Depicting a man who hides in his own shadow in his struggle to avoid the light, MOON Sohyun’s Poisoning of Light (2007) appears to present a metaphor on the situation of humanity in modern society while criticizing the technological control over humans. The artist continues her observation on humans in modern society in Life in the Park (2016, single-channel, 12-channel installation), a stop-motion animation of her very own puppets which she worked on for two years. The artist reveals that she composed her works based on the things she saw in a city park that she visited to rejuvenate herself from the weariness of life. Aside from the monster that appears in her sandbox footage, all the objects and people in her works are those that are often commonly found in a park, such as water fountain, playground sandbox, birds, dogs, trees, construction site, gym, and people going on walks, exercising, or eating. Despite this ostensibly quotidian scenery, the world created by the artist offers the viewer a certain bizarre experience. The dog sits gnawing at its own leg, the leg of the man slumped on the ground grows limp and wobbly, a crowd lines up to feed the ducks, while another man pulls at a bow without a string. Such sight stirs up a creepy and eerie sensation. An avid reader of the works by François Rabelais (or at least Mikhail Bakhtin’s interpretation of Rabelais) and Georges Bataille, she almost always presents unsettling and eerie sensations in her works, which can also be described as an ‘uncanny’ (scary unfamiliarity, unheimlich) experience. However, as Freud noted in his analysis of heimlich, the German base word for unheimlich, ‘unfamiliarity’ is an emotion that assumes the presence of familiarity. This is because the word heimlich also includes the meaning of “hidden,” in contrast with the meaning of ‘familiar’or ‘comfortable.’ We sometimes encounter the paradoxical feeling of unfamiliarity in “very old yet familiar, familiar yet very old”things like our homes (Das Heimische). Such unfamiliarity is not a feeling of encountering something that we have never seen before, but rather deeply unsettling anxiety experienced when we encounter abstruse aspects of familiar objects, minuscule secrets, or the concealed. Death inspires the most potently fearful sense of unfamiliarity among us because death is an event that incessantly hounds us despite our lack of complete understanding thereof and something that we can witness within ourselves. The sceneries created by her are not of a completely removed, abject, or grotesquely terrifying realm of fantasy, but rather a creepy sight of a familiar yet unfamiliar world. These are not scenes we see in our dreams, but rather what we witness along the edges of our dreams as we awake from slumber.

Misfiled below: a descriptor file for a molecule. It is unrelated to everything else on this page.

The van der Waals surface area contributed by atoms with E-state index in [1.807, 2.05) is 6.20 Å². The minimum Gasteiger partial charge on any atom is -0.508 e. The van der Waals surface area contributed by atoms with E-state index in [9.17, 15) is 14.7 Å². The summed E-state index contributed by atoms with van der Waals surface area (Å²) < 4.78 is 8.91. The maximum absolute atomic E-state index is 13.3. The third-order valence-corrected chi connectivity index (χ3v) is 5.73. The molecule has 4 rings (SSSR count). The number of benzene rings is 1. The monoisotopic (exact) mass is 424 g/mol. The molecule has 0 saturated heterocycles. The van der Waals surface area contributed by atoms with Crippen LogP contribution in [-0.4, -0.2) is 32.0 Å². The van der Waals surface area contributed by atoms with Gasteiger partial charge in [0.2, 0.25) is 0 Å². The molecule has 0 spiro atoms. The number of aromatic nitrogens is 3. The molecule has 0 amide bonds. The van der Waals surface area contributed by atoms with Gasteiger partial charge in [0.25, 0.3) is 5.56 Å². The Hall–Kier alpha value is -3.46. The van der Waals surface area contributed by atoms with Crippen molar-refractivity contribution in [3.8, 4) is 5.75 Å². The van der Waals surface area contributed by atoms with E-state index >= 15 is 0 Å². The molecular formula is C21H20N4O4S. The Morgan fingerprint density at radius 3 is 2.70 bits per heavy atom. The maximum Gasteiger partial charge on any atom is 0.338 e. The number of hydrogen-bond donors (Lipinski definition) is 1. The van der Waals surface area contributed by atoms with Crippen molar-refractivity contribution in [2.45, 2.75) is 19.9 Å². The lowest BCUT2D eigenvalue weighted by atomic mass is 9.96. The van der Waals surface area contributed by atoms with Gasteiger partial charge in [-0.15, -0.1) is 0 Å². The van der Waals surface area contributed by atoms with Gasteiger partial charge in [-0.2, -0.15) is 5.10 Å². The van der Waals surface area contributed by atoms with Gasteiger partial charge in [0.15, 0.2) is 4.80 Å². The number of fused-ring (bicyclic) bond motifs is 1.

There are two aspects in which her works inspire the feeling of uncanniness or scary unfamiliarity. The first comes from the way in which a familiar space manifests itself to us in an unfamiliar way. The other comes from how objects that resemble us appear to us. On her stop-motion work in Life in the Park, the artist remarked that she used puppets “to clearly reveal the form of actual live people rather than to create a fantasy.” Like ghosts or zombies, these ‘pseudohumans’ are frightful not because they are creatures of the night but because they resemble us so much aside from the slightly different movements. The artist’s puppets maximize such horror inherent in the human form. Even in the puppet-less works that followed Life in the Park such as Fireworks Festival (2018) and To Paradise (2018), their spaces remain unfamiliar and run rampant with pseudo-humans. The artist took photos of familiar locations such as Songdo of Incheon, Wolgot, Suwan, Paju, motel district in the outskirts of Busan, Lotte Tower, giant structures like the DDP, and the light festival site, along with ordinary objects such as cake, slime toy, sex toy, figurine, food, and bonsai. She then manipulated these videos to create a multichannel installation. Comprising Fireworks Festival are Burning Night, the animated scenery of neon signs; Take the Cake, the close-up shot of syrup pouring on cake, which so often represents celebratory occasions; Exploding Fireworks, the footage of bugs combusting from the bug zapper edited to play at 99 bpm; and the screen sculpture A Dancer and a Singer Around Bonfire, which consists of four screens installed beneath an artificial fire structure created by using LED lamps and fans. In A Gentle Beast of To Paradise, the artist projects images of a slime-covered bonsai; body images created by the seemingly convulsing and melting sex toy figurines; and images of animal puppets. Set up as a two-channel work, To Paradise plays each of Glowing Night and A Gentle Beast on different screen formats. While a flat rectangular monitor plays the scenes from the light festival in Shining Night, a human-sized cushion placed beneath this display serves as the second screen, with A Gentle Beast projected on the cushion. An identical cushion is provided across this screen-cushion for the viewers to sit on and watch the two screens, during which the viewers come to discover their own bodies in the screen and footage of A Gentle Beast, a video that presents images of fragmented bodies and creatures. Thus we come to discover our own bodies manifested in such a deeply unsettling manner in the work.